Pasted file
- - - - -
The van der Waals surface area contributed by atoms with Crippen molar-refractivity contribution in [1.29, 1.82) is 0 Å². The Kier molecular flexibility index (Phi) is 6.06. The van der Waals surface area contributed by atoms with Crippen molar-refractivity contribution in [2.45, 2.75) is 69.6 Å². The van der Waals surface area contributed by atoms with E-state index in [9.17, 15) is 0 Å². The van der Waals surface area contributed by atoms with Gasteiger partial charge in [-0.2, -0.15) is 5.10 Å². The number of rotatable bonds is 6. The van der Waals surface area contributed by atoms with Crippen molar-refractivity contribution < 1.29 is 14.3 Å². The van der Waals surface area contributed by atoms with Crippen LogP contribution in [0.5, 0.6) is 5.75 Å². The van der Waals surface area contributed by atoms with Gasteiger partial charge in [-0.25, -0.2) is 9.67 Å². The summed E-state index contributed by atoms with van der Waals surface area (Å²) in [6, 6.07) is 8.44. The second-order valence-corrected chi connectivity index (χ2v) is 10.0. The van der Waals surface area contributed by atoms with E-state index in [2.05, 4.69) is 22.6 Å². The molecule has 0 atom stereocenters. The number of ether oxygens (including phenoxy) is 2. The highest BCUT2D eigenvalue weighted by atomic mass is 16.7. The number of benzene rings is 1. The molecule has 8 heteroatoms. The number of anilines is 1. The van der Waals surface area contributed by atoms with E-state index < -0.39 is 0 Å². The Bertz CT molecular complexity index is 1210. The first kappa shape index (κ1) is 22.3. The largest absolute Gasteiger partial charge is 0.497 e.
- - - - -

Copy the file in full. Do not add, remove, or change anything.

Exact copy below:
The van der Waals surface area contributed by atoms with Crippen molar-refractivity contribution in [1.29, 1.82) is 0 Å². The Kier molecular flexibility index (Phi) is 6.06. The van der Waals surface area contributed by atoms with Crippen molar-refractivity contribution in [2.45, 2.75) is 69.6 Å². The van der Waals surface area contributed by atoms with E-state index in [9.17, 15) is 0 Å². The van der Waals surface area contributed by atoms with Gasteiger partial charge in [-0.2, -0.15) is 5.10 Å². The number of rotatable bonds is 6. The van der Waals surface area contributed by atoms with Crippen molar-refractivity contribution < 1.29 is 14.3 Å². The van der Waals surface area contributed by atoms with Crippen LogP contribution in [0.5, 0.6) is 5.75 Å². The van der Waals surface area contributed by atoms with Gasteiger partial charge in [-0.25, -0.2) is 9.67 Å². The summed E-state index contributed by atoms with van der Waals surface area (Å²) in [6, 6.07) is 8.44. The second-order valence-corrected chi connectivity index (χ2v) is 10.0. The van der Waals surface area contributed by atoms with E-state index in [2.05, 4.69) is 22.6 Å². The molecule has 0 atom stereocenters. The number of ether oxygens (including phenoxy) is 2. The highest BCUT2D eigenvalue weighted by atomic mass is 16.7. The number of benzene rings is 1. The molecule has 8 heteroatoms. The number of anilines is 1. The van der Waals surface area contributed by atoms with E-state index < -0.39 is 0 Å². The Bertz CT molecular complexity index is 1210. The first kappa shape index (κ1) is 22.3. The largest absolute Gasteiger partial charge is 0.497 e.